Ukraine-Russia War Could Affect Mexican Markets, Economy
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Ukraine-Russia War Could Affect Mexican Markets, Economy

Photo by:   Duncan Kidd, Unsplash
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Sofía Hanna By Sofía Hanna | Journalist and Industry Analyst - Thu, 02/24/2022 - 13:45

Days after the mobilization of almost 190,000 troops to Ukraine’s borders, Russian President Vladimir Putin ordered a military operation against Ukraine. Now that there is war on the horizon, the rest of the world wonders what will happen to Russia and Ukraine and how the consequences of the attack will impact other countries.


The war is expected to bring higher inflation, disrupt financial markets and reduce growth, further straining the economic recovery after the COVID-19 pandemic. In Mexico, after the invasion, the peso fell 1.4 percent and the Mexican Stock Exchange (BMV) fell to levels not seen since the end of January, according to Reuters. Given these effects on the economy, President Andrés Manuel López Obrador said that his administration is already prepared for the economic effects that the conflict between Russia and Ukraine could generate. “We are prepared for the economic effects that are already taking place. In addition, the peso is strong, closing on Wednesday at MX$20.26 per dollar, one of the best levels of the year. Until yesterday we had a favorable situation for our currency, a strong peso. It may be going up due to this situation but we have a margin.”


Other global markets were affected. Wall Street, for example, sunk by over 1 percent mostly due to losses in bank stocks. Western countries have already announced numerous sanctions due to the Russian military operation in Ukraine and President Putin said today that he is closely following the situation in the financial markets and that additional measures will be adopted to guarantee their stability if necessary, reported by Reuters.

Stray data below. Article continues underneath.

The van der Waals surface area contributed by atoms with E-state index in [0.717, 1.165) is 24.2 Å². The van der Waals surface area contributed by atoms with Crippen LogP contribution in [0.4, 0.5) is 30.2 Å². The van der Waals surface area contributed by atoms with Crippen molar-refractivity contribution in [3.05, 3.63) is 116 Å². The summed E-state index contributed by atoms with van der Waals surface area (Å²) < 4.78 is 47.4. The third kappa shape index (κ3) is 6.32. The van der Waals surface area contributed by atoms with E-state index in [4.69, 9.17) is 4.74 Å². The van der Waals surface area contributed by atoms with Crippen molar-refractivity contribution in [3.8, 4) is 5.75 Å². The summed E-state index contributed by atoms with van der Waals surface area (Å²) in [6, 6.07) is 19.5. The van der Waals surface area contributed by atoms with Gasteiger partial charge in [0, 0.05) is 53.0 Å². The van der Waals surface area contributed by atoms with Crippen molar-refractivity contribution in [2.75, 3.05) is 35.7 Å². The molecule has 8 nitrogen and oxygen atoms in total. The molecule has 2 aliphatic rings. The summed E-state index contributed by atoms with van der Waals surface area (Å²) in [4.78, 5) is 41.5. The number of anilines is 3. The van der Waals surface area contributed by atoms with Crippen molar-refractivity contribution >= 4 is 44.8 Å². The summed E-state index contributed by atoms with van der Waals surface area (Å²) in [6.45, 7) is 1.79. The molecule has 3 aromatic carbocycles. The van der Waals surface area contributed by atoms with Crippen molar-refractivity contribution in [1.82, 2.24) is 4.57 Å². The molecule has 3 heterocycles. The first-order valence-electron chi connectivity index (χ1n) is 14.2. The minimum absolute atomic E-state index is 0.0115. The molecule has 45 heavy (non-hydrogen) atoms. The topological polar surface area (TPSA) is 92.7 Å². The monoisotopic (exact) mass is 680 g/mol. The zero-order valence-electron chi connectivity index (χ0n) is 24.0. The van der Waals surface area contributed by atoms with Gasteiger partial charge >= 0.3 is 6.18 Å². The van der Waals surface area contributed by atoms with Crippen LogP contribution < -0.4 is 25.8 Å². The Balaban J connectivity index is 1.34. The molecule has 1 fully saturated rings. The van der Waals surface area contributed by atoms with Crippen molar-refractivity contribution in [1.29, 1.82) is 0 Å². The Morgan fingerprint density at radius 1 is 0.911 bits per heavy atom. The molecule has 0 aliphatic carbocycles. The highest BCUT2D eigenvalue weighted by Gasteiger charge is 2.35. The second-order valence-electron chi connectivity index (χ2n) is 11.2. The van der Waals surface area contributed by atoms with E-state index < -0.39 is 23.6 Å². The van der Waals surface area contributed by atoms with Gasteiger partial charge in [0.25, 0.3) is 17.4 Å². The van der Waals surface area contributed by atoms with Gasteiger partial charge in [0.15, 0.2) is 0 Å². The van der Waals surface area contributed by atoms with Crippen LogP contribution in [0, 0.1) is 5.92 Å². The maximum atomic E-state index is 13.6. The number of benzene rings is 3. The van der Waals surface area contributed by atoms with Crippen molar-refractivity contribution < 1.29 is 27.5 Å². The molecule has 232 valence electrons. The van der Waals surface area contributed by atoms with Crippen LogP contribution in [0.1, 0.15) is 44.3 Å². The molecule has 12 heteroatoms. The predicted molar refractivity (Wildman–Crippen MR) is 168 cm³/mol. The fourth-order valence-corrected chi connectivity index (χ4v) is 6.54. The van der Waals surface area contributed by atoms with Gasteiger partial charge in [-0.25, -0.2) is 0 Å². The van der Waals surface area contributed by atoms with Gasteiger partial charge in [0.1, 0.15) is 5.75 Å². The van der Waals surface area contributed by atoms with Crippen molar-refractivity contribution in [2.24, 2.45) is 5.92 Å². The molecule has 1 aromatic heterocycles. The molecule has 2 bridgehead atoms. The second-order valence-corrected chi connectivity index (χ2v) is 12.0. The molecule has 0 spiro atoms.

The war has already impacted the oil and gas sector. According to the Economist, “oil prices surged, the international benchmark, soaring past US$ 100 for the first time since 2014.” However, President López Obrador has claimed that the increase in oil prices will not affect Mexico’s economy. “If the price of imported gas increases a lot, we can start up all electricity generation plants that do not require gas to avoid the increase in electricity costs. We already have that plan. The same for gasoline, there is a subsidy so that even if the price of imported gasoline or crude oil increases, we are prepared," said López Obrador.


Mexico will maintain diplomatic relations with Russia, said Minister of Foreign Affairs Marcelo Ebrard. A Joaquin López Doriga report said that Armina Wolpert, Russia's honorary consul in Quintana Roo, resigned from her position arguing that she could not continue to represent Russia because she does not share the principles and values ​​of her government.


President López Obrador criticized the invasion and called for a diplomatic solution. “Mexico does not accept that one country invades another. We will not waver in our call for de-escalation, diplomacy and dialogue; a diplomatic solution is the only way to avoid falling off the precipice that a war in the EU would entail,” he said.

Photo by:   Duncan Kidd, Unsplash

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